Fig. 7.  As in Fig. 6, but for the annual mean subsurface temperature anomaly from the objective analyses EN4 dataset (1950–2018). Black dots indicate the 95% confidence level (bootstrapping difference) and the thick black line represents the 20°C-isotherm depth (m).

Fig. 8.  As in Fig. 7, but for the annual mean MME subsurface temperature anomaly in CMIP5 historical-Nat simulations.

Fig. 9.  Lagged composite solar maximum minus minimum differences for the (a) annual mean SST change and associated (b) atmospheric forcing (${Q_{\rm{a}}}$), and (c) ocean transport effect (${D_{\rm{o}}}$) of the histori-cal-Nat simulations, in which all variables are averaged over 10°S–10°N. Black dots in (a) indicate exceedance of the 95% confidence level (bootstrapping difference test).

Fig. 10.  Lagged composite solar maximum minus minimum differences (W m−2) for the (a–d) surface net shortwave radiation (${Q_{\rm{S}}}$), (e–h) surface net longwave radiation (${Q_{\rm{L}}}$), (e–h) net sensible heat flux (${Q_{\rm{H}}}$), and (m–p) latent heat flux from atmospheric forcing ($Q_{\rm{E}}^{\rm{a}}$) after subtracting the ocean Newtonian cooling response. Downward is positive. Black dots indicate exceedance of the 95% confidence level (bootstrapping difference test).

Fig. 11.  Lagged composite solar maximum minus minimum differences of the annual mean MME total cloud fraction anomaly in historical-Nat simulations (color shading). Black dots indicate exceedance of the 95% confidence level (bootstrapping difference test) and the white contours in (a) are the climatological total cloud fraction averaged over 1861–2005.

###### 通讯作者: 陈斌, bchen63@163.com
• 1.

沈阳化工大学材料科学与工程学院 沈阳 110142

## Lagged Responses of the Tropical Pacific to the 11-yr Solar Cycle Forcing and Possible Mechanisms

###### Corresponding author: Ziniu XIAO, xiaozn@lasg.iap.ac.cn;
• 1. State Key Laboratory of Numerical Modeling for Atmospheric Sciences and Geophysical Fluid Dynamics, Institute of Atmospheric Physics, Chinese Academy of Sciences, Beijing 100029, China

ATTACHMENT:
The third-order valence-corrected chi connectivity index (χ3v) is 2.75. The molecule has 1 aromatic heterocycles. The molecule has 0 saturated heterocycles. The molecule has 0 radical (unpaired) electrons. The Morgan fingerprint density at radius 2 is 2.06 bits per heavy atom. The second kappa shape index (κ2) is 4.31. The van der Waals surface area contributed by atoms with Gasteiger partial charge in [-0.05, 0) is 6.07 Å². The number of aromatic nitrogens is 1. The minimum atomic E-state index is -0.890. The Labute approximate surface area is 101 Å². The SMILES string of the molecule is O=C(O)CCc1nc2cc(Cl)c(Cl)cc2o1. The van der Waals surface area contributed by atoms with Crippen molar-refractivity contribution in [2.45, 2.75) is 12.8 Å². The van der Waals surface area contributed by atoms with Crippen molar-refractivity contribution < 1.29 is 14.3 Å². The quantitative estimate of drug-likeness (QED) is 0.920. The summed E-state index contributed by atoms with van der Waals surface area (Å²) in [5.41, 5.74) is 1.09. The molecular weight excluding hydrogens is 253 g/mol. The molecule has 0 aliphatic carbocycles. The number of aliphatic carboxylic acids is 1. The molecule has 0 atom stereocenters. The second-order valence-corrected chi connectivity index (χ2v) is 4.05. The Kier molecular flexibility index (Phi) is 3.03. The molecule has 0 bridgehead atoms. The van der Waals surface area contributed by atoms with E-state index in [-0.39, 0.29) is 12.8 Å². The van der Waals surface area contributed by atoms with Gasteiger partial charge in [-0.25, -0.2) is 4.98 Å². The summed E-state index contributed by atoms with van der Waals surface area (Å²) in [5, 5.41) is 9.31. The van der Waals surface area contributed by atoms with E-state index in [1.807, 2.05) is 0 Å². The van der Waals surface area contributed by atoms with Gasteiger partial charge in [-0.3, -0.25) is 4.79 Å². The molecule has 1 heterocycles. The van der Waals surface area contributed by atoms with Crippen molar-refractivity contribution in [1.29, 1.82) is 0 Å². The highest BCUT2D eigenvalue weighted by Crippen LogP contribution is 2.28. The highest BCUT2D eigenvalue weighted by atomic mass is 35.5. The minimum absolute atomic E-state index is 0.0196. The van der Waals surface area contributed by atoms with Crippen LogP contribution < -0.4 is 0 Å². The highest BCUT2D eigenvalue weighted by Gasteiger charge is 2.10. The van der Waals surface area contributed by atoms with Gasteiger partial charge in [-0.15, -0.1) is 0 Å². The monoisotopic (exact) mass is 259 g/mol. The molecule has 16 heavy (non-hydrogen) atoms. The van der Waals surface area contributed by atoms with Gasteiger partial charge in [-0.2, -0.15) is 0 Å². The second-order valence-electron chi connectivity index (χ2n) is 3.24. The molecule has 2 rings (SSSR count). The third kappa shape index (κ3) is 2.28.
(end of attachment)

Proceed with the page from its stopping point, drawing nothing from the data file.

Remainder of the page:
• 2. Research Division Ocean Circulation and Climate, GEOMAR Helmholtz Centre for Ocean Research, Kiel 24105, Germany
• 3. State Key Laboratory of Tropical Oceanography, South China Sea Institute of Oceanology, Chinese Academy of Sciences, Guangzhou 510301, China
• 4. Innovation Academy of South China Sea Ecology and Environmental Engineering,Chinese Academy of Sciences, Guangzhou 510301, China
• 5. Southern Marine Science and Engineering Guangdong Laboratory (Guangzhou), Guangzhou 511458, China
Funds: Supported by the National Key Basic Research and Development (973) Program of China (2012CB957804); Project from State Key Laboratory of Tropical Oceanography, South China Sea Institute of Oceanology, Chinese Academy of Sciences (LTO1916); National Natural Science Foundation of China (42075040); and Science and Technology Project of State Grid Corporation of China (SGCC; NY71-19-013)

Abstract:

This paper uses two subsets of ensemble historical-Nat simulations and pi-Control simulations from CMIP5 as well as observational/reanalysis datasets to investigate responses of the tropical Pacific to the 11-yr solar cycle. A statistically significant 11-yr solar signal is found in the upper-ocean layers above the thermocline and tropospheric circulations. A warming response initially appears in the upper layers of the central equatorial Pacific in the solar maximum years in observations, then increases and shifts into the eastern Pacific at lagged 1–3 yr. Meanwhile, an anomalous updraft arises over the western equatorial Pacific and shifts eastwards in the following years with anomalous subsidence over the Maritime Continent. These lagged responses are confirmed by the historical-Nat simulations, except that the initial signal is located more to the west and all the responses are weaker than the observed. A simplified mixed-layer heat budget analysis based on the historical-Nat simulations suggests that the atmospheric forcing, especially the shortwave radiation, is the major contributor to the initial warming response, and the ocean heat transport effect is responsible for the eastward displacement of the lagged warming responses. In the solar maximum years, the zonal ocean temperature gradient in the western–central Pacific is reduced by the initial warming, and anomalous westerly winds appear over the western equatorial Pacific and extend into the eastern Pacific during the lagged years. These anomalous westerly winds reduce the wind-driven ocean dynamical transport, resulting in the initial warming in the central equatorial Pacific being amplified and the surface warming shifting eastward during the lagged 1–3 yr.

Reference (49)